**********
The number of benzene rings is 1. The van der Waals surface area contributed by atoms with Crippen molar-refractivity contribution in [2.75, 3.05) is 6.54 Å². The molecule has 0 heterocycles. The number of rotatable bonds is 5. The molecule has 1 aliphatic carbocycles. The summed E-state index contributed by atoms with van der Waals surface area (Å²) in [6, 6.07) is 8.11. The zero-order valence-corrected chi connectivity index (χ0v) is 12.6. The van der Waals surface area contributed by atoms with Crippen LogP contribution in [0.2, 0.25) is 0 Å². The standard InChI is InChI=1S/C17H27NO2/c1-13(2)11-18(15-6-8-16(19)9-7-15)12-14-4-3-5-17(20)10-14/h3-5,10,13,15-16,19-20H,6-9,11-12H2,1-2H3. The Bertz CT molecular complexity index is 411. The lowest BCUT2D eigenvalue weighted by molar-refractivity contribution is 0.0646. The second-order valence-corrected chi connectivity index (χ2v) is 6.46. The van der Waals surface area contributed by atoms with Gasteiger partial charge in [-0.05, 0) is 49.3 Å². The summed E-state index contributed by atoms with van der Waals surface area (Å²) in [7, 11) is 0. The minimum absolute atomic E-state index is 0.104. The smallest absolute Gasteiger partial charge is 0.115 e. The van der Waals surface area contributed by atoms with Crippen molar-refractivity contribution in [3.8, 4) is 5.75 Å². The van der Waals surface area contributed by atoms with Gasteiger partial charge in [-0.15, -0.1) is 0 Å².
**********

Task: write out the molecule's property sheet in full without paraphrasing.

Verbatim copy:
The number of benzene rings is 1. The van der Waals surface area contributed by atoms with Crippen molar-refractivity contribution in [2.75, 3.05) is 6.54 Å². The molecule has 0 heterocycles. The number of rotatable bonds is 5. The molecule has 1 aliphatic carbocycles. The summed E-state index contributed by atoms with van der Waals surface area (Å²) in [6, 6.07) is 8.11. The zero-order valence-corrected chi connectivity index (χ0v) is 12.6. The van der Waals surface area contributed by atoms with Crippen LogP contribution in [0.2, 0.25) is 0 Å². The standard InChI is InChI=1S/C17H27NO2/c1-13(2)11-18(15-6-8-16(19)9-7-15)12-14-4-3-5-17(20)10-14/h3-5,10,13,15-16,19-20H,6-9,11-12H2,1-2H3. The Bertz CT molecular complexity index is 411. The lowest BCUT2D eigenvalue weighted by molar-refractivity contribution is 0.0646. The second-order valence-corrected chi connectivity index (χ2v) is 6.46. The van der Waals surface area contributed by atoms with Gasteiger partial charge in [-0.05, 0) is 49.3 Å². The summed E-state index contributed by atoms with van der Waals surface area (Å²) in [7, 11) is 0. The minimum absolute atomic E-state index is 0.104. The smallest absolute Gasteiger partial charge is 0.115 e. The van der Waals surface area contributed by atoms with Crippen molar-refractivity contribution in [3.8, 4) is 5.75 Å². The van der Waals surface area contributed by atoms with Gasteiger partial charge in [-0.15, -0.1) is 0 Å².